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A Tunable Material for Capturing and Releasing Heat

A Tunable Material for Capturing and Releasing Heat

Nanomaterials help researchers develop a tunable window-like material for heat capture and release.
The sun is a lovely, ecofriendly, renewable source of warmth and there are many ways to use it to heat our buildings and homes. But it’s not always winter. Any passive material that we might use to soak up the sun’s rays for heat becomes a nuisance when we’re trying to cool down. 
But now researchers at Duke University are developing a material for our walls, and perhaps someday our windows, to use the sun when we want warmth and block it when we don’t. 
We’ve had the materials to do both for centuries. Black things absorb radiative heat and mirrors reflect it away.

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“Why don’t we combine them and provide tunabilty,” asked Po-Chun Hsu, a professor in the university’s department of mechanical engineering and materials science and co-author of the paper “Ultra-Wideband Transparent Conductive Electrode for Electrochromic Synergistic Solar and Radiative Heat Management.” The paper appeared in American Chemical Society’s Energy Letters in October. “We have seasons and you do want to utilize whatever that’s renewable and sustainable around you, as much as possible.” 
Hsu and his colleagues initially created a surface that could mechanically switch between two materials, rotating them like an ad at a bus top. Though their creation proved the effectiveness of the method, they found that architects and building engineers didn’t want to rely on moving parts that are both bulky and prone to breakage. 
So they turned to the relatively new world of electrochromic windows. These smart panes can switch from opaque to clear when a material, sandwiched between two electrodes, is zapped with a bit of electricity. Unfortunately, they’re only effective for visible light, and are unable to block the solar to mid-infrared wavelengths that bring heat. For that they needed a new material.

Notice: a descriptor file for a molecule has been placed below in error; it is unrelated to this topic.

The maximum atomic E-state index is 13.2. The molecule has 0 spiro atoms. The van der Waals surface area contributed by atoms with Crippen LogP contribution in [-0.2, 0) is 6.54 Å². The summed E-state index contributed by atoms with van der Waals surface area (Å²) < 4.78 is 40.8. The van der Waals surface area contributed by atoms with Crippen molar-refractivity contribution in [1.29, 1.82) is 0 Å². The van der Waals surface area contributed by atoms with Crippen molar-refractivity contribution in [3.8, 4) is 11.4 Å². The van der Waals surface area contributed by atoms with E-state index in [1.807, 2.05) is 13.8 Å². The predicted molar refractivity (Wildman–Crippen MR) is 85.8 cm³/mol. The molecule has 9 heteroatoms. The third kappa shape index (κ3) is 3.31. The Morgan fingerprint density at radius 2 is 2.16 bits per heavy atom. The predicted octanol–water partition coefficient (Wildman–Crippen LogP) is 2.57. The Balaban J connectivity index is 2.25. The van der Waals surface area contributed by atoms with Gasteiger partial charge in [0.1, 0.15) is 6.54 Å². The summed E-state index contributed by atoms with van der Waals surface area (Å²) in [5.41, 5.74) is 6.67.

“It’s hard to manipulate such a large spectral regime and also in the exact opposite way,” said Hsu. “Turning to nanoparticles was definitely one of the ‘aha’ moments that we had.” They used a monolayer of graphene with a gold micro grid to get wideband transmittance as well as the conductivity needed to induce the electrochemical reaction needed to go dark. When in a cooler environment that layer can be turned transparent, revealing a mirror which reflects away the sun’s radiation. 

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“Because it’s intrinsically reversable, we can create this solar absorber and make it disappear and create it again and then make it disappear,” said Hsu. 
A material with such a highly tunable opacity would be useful in space, where temperature differentials are stark. “I’m definitely very very excited about any possibility that it can help us either maintain the temperature of devices in space missions, or one day help human on mars,” said Hsu. 
Right now, the material has only been made and demonstrated in the lab, and the first prototype is just a few centimeters wide. But its size is not all that will have to change before our walls—and satellites—are covered with it. For one thing, to produce the metal, they use silver and an organic solvent, making application to large swaths of building exteriors both impractical and expensive. And, currently, when in cooling mode, the material still traps some heat (in part because the electrolyte they are now using is a bit reddish). Much of that can be fixed by using different materials and Hsu has some hope that switching to aqueous solvents and electrolytes will both lower the cost and increase the ability to cool.
“I think that the good thing is really to demonstrate that we have this platform to continue,” said Hsu. “By changing the material, hopefully we can improve the performance, little by little.”
Michael Abrams is a technology writer in Westfield, N.J.

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